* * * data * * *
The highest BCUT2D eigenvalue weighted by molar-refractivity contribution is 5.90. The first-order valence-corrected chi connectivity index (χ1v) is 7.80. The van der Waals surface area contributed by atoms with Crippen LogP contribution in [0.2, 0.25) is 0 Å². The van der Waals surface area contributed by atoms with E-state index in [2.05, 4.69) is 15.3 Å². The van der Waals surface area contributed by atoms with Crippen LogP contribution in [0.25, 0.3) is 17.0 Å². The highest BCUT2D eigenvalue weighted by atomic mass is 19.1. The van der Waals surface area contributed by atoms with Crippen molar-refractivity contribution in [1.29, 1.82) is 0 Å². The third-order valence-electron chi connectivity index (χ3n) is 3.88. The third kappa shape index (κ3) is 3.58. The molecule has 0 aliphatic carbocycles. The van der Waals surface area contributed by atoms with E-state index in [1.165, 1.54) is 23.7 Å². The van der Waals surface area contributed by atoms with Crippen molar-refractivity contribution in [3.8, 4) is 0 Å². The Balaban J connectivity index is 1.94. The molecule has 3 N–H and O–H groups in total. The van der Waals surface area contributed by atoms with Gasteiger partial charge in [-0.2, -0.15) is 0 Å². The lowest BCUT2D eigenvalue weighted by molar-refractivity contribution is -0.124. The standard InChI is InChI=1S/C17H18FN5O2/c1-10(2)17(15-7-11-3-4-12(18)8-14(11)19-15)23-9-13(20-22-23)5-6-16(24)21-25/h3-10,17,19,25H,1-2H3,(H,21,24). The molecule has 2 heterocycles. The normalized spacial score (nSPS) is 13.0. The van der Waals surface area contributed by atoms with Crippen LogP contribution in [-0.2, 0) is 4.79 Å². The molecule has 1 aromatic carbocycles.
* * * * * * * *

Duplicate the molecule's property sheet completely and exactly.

The highest BCUT2D eigenvalue weighted by molar-refractivity contribution is 5.90. The first-order valence-corrected chi connectivity index (χ1v) is 7.80. The van der Waals surface area contributed by atoms with Crippen LogP contribution in [0.2, 0.25) is 0 Å². The van der Waals surface area contributed by atoms with E-state index in [2.05, 4.69) is 15.3 Å². The van der Waals surface area contributed by atoms with Crippen LogP contribution in [0.25, 0.3) is 17.0 Å². The highest BCUT2D eigenvalue weighted by atomic mass is 19.1. The van der Waals surface area contributed by atoms with Crippen molar-refractivity contribution in [1.29, 1.82) is 0 Å². The third-order valence-electron chi connectivity index (χ3n) is 3.88. The third kappa shape index (κ3) is 3.58. The molecule has 0 aliphatic carbocycles. The van der Waals surface area contributed by atoms with E-state index in [1.165, 1.54) is 23.7 Å². The van der Waals surface area contributed by atoms with Crippen molar-refractivity contribution in [3.8, 4) is 0 Å². The Balaban J connectivity index is 1.94. The molecule has 3 N–H and O–H groups in total. The van der Waals surface area contributed by atoms with Gasteiger partial charge in [-0.2, -0.15) is 0 Å². The lowest BCUT2D eigenvalue weighted by molar-refractivity contribution is -0.124. The standard InChI is InChI=1S/C17H18FN5O2/c1-10(2)17(15-7-11-3-4-12(18)8-14(11)19-15)23-9-13(20-22-23)5-6-16(24)21-25/h3-10,17,19,25H,1-2H3,(H,21,24). The molecule has 2 heterocycles. The normalized spacial score (nSPS) is 13.0. The van der Waals surface area contributed by atoms with Crippen LogP contribution in [-0.2, 0) is 4.79 Å². The molecule has 1 aromatic carbocycles.